YouTube Keyword Research – You’re Doing it WRONG!
Most people who use YouTube to market their business are doing keyword research wrong. That’s because they’re using the same methods they use for traditional SEO keyword research, which doesn’t work well for YouTube.
In this post, I’m going to show you the right way to do YouTube keyword research so that you can get more views, subscribers, and leads from your videos.
The first thing you need to know is that YouTube is its own search engine. This means that the keywords that people use to find videos on YouTube are different than the keywords people use to find websites on Google.
To prove this, just go to Google and type in “how to tie a tie.” Then go to YouTube and type in the same thing. You’ll see that the results are different. The top result on Google is a website that teaches you how to tie a tie. The top result on YouTube is a video that teaches you how to tie a tie.
This demonstrates that people use different keywords when they’re searching on different search engines. So if you want to rank well on YouTube, you need to do keyword research specifically for YouTube.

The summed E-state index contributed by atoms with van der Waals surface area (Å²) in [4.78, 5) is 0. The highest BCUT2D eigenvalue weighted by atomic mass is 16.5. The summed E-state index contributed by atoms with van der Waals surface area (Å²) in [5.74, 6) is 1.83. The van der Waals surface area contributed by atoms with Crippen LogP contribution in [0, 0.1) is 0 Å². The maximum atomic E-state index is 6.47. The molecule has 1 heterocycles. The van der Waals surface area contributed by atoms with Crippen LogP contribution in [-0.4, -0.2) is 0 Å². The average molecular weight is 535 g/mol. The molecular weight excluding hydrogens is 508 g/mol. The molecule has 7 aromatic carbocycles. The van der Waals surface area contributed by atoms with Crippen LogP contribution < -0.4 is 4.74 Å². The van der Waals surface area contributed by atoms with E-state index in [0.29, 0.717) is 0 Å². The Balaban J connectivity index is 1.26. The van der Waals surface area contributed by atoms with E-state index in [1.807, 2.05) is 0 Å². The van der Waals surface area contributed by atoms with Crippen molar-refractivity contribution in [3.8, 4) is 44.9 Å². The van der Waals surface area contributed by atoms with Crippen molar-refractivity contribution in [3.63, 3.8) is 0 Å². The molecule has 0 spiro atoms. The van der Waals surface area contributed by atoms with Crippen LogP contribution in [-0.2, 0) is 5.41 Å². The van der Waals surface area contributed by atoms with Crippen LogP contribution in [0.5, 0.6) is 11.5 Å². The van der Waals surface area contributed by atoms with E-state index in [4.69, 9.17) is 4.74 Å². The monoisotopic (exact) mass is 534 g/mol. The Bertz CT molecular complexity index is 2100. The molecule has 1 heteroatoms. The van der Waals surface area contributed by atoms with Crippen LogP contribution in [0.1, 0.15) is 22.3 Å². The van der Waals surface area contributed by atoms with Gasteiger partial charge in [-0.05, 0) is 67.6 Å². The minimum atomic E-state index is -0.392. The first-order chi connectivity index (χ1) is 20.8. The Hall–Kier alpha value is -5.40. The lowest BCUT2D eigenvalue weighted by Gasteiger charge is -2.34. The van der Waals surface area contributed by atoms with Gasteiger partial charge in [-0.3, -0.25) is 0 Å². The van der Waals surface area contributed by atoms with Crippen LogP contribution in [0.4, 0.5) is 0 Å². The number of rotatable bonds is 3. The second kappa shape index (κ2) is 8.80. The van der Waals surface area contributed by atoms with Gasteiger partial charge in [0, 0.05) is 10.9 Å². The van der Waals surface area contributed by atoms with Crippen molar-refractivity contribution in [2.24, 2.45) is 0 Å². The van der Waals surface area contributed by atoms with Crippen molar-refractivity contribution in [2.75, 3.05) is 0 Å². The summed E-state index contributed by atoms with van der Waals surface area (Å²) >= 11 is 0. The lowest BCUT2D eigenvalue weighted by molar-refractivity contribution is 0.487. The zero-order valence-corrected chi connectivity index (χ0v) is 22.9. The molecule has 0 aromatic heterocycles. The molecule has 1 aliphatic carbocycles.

Step 1: Go to YouTube and type in your main keyword. For this example, we’ll use “dog training.” Then click on the “search” button.
Step 2: Scroll down and look at the related searches section. This will give you ideas for other keywords that you can target. In our example, we can see that people are also searching for “dog training tips,” “how to train a dog,” and “dog obedience training.” These are all good keywords to target with our videos.
Step 3: Click on one of the related searches. This will take you to a new page with even more related searches. Repeat this process until you have a long list of potential keywords to target.
Step 4: Now it’s time to start looking at some numbers so we can prioritize our keyword list. First, go back to Google and type in your main keyword again (“dog training”). Then scroll down and look at the number next to “Searches” in the left-hand sidebar (this is called the “keyword difficulty” score). This number will give you an idea of how competitive that keyword is. For our example, we can see that there are approximately 1,000 monthly searches for the keyword “dog training” and that it has a low difficulty score of only 17%. This means that it should be relatively easy for us to rank for this keyword on YouTube.